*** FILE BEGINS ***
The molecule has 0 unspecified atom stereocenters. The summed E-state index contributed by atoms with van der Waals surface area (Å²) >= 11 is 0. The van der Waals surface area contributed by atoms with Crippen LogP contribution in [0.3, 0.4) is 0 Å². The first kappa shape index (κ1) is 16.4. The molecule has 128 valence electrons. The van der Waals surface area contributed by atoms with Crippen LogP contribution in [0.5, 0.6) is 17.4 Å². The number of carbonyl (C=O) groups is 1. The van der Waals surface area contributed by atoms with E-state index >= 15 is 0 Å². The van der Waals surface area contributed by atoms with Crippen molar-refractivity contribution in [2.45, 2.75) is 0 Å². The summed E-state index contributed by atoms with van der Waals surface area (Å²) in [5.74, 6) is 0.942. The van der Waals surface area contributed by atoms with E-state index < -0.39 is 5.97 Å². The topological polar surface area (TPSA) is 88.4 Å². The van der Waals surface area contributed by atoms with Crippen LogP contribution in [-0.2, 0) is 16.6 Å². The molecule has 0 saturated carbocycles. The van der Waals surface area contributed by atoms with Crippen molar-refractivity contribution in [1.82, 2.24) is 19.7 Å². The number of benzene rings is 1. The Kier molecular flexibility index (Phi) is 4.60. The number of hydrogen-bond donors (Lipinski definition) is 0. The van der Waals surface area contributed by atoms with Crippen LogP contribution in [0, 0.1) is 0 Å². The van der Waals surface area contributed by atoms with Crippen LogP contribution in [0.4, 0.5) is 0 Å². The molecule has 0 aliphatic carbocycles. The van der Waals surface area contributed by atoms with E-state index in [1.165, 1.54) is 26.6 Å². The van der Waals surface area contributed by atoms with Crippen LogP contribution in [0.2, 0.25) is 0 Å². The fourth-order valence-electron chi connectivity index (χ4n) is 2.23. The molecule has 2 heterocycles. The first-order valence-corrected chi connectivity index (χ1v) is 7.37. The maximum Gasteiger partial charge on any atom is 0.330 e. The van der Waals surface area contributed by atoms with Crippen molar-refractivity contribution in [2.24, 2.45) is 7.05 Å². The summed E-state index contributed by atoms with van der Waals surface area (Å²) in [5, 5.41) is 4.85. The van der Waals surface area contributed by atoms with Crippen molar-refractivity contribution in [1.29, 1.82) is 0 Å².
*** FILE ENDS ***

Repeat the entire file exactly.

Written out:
The molecule has 0 unspecified atom stereocenters. The summed E-state index contributed by atoms with van der Waals surface area (Å²) >= 11 is 0. The van der Waals surface area contributed by atoms with Crippen LogP contribution in [0.3, 0.4) is 0 Å². The first kappa shape index (κ1) is 16.4. The molecule has 128 valence electrons. The van der Waals surface area contributed by atoms with Crippen LogP contribution in [0.5, 0.6) is 17.4 Å². The number of carbonyl (C=O) groups is 1. The van der Waals surface area contributed by atoms with E-state index >= 15 is 0 Å². The van der Waals surface area contributed by atoms with Crippen molar-refractivity contribution in [2.45, 2.75) is 0 Å². The summed E-state index contributed by atoms with van der Waals surface area (Å²) in [5.74, 6) is 0.942. The van der Waals surface area contributed by atoms with E-state index < -0.39 is 5.97 Å². The topological polar surface area (TPSA) is 88.4 Å². The van der Waals surface area contributed by atoms with Crippen LogP contribution in [-0.2, 0) is 16.6 Å². The molecule has 0 saturated carbocycles. The van der Waals surface area contributed by atoms with Crippen molar-refractivity contribution in [1.82, 2.24) is 19.7 Å². The number of benzene rings is 1. The Kier molecular flexibility index (Phi) is 4.60. The number of hydrogen-bond donors (Lipinski definition) is 0. The van der Waals surface area contributed by atoms with Crippen LogP contribution in [0, 0.1) is 0 Å². The van der Waals surface area contributed by atoms with Crippen LogP contribution in [0.4, 0.5) is 0 Å². The molecule has 0 aliphatic carbocycles. The van der Waals surface area contributed by atoms with E-state index in [1.165, 1.54) is 26.6 Å². The van der Waals surface area contributed by atoms with Crippen LogP contribution in [0.2, 0.25) is 0 Å². The fourth-order valence-electron chi connectivity index (χ4n) is 2.23. The molecule has 2 heterocycles. The first-order valence-corrected chi connectivity index (χ1v) is 7.37. The maximum Gasteiger partial charge on any atom is 0.330 e. The van der Waals surface area contributed by atoms with Crippen molar-refractivity contribution in [2.24, 2.45) is 7.05 Å². The summed E-state index contributed by atoms with van der Waals surface area (Å²) in [5, 5.41) is 4.85. The van der Waals surface area contributed by atoms with Crippen molar-refractivity contribution in [1.29, 1.82) is 0 Å².